When US Secretary of State Colin Powell was asked if the war on Iraq was about oil, he denied it, claiming “the oil of Iraq belongs to the Iraqi people.” Few people believed him. The war on Iraq is all about controlling the Gulf region, the cheapest supplier of 60% of the world’s oil.
Bush also wants to crush Saddam to strengthen US imperialism’s prestige and advance its longer-term political interests worldwide. Bush’s advisers hope that an invasion will make any other “third world” leader contemplating opposition to the US think again.
Iraq is sitting on 112 billion barrels of proven oil reserves along with roughly 215 billion barrels of possible reserves – more than any other country except Saudi Arabia. With as much as $9 trillion in potential oil profits at stake, the oil companies’ $12.6 million in Presidential campaign contributions are looking like a lucrative investment.
But campaign contributions are not the only link between Big Oil and the White House. Vice President Dick Cheney made $39 million in five of his eight years as CEO of Halliburton, the world’s largest oil services firm. During the 1991 war on Iraq, Cheney was Bush Sr.’s Defense Secretary, and afterwards Halliburton made a killing on contracts to re-build Kuwait’s oil industry.
George Bush, Jr. spent time as a Texas oilman as well, but he was a failure and needed his father’s powerful friends to repeatedly bail him out.
The US wants to lessen its dependence on Saudi Arabian oil. “Successive American presidents have gone to great lengths to cultivate the unsavory and dictatorial House of Saud…” since 1945 (The Economist, 9/12/02). But Saudi Arabia’s opulent, oppressive monarchy has become increasingly unpopular and unstable as living standards have steadily declined for ordinary Saudis. Right-wing Islamic fundamentalists hostile to the US are getting stronger, while right-wing Islamic fundamentalists in power and friendly with the US are getting weaker. The US ruling class fears that the flow of cheap oil into the US could be interrupted if the House of Saud falls.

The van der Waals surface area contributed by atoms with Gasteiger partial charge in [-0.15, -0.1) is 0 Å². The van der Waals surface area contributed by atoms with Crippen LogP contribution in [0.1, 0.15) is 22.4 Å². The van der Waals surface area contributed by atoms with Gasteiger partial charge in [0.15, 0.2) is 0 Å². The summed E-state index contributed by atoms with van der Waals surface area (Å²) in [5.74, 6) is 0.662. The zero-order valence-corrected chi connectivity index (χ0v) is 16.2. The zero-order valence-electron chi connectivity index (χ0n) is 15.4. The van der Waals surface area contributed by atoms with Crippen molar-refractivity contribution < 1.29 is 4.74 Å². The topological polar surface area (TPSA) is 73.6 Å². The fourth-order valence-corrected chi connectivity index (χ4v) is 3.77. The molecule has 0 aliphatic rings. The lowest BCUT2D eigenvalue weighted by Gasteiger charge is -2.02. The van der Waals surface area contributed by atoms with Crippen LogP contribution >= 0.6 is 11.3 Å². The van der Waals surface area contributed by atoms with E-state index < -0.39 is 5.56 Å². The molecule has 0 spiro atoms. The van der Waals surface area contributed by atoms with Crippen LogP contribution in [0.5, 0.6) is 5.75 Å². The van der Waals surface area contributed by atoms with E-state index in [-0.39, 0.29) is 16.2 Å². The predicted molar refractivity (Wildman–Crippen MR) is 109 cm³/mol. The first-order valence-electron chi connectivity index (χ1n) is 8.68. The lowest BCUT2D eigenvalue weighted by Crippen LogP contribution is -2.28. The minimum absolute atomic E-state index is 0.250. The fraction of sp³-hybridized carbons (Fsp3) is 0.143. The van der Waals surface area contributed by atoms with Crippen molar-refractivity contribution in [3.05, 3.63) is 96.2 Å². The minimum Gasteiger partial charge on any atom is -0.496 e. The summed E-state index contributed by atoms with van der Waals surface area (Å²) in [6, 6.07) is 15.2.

Plans to invade Iraq actually predate the “War on Terrorism.” In April 2001, Dick Cheney commissioned an “energy security” report that said: “Saddam Hussein has … demonstrated a willingness to threaten to use the oil weapon and to use his own export program to manipulate oil markets. Therefore the US should conduct an immediate policy review toward Iraq including military, energy, economic and political/diplomatic assessments.”
Many claim this war will benefit average Americans because our economy and cars depend on oil. However, if the oil giants increase their control over oil, it is unlikely to translate into cheaper gas at the pump. The oil companies will try to just pocket the difference.
Under the current global capitalist system, the oil of the Middle East only enriches the Arab rulers and Western oil corporations, while the Arab masses live in abject poverty. Socialists fight for the giant oil conglomerates in both the US and the Middle East to be taken into public ownership under democratic workers’ control and management.
On this basis, the enormous oil wealth could be used to eradicate poverty and free up the resources to invest in environmentally clean energy sources – solar, wind, and water power. Investing in fast, free, convenient mass public transit systems in the US would also create jobs and reduce our dependence on oil – a resource that most scientists agree will run out in 40 years and is warming the globe with disastrous consequences.
France, Russia & China’s “Opposition” to the War
Just as oil is motivating Bush’s war drive, Iraqi oil makes leaders in France, Russia, and China hesitate. These governments’ wavering opposition to the war is not motivated by heart-felt concern for the Iraqi people. Unlike the US, these governments have negotiated deals with Saddam for privileged access to Iraq’s oil. “Some industry insiders reckon that Zarubezhneft, the Russian firm … may have secured oil concessions worth up to $90 billion… The national oil companies of China and India … have also been given slices of the pie.” (The Economist, 10/10/02)
These governments fear that “American oilmen insist that any [new] regime would tear up existing contracts” and sign new ones with US corporations (The Economist, 10/10/02). These governments, as well as Germany’s, are also restrained by their people’s overwhelming opposition to war. Additionally, they fear the destabilization of the entire Middle East, which would backfire on their own imperialist interests.
In the end, though, they will not forcefully block a US war. Faced with the reality that the US is determined to go to war, they will accommodate themselves to this fact and make sure they are not completely cut out of the oil action.
Justice #33, February 2003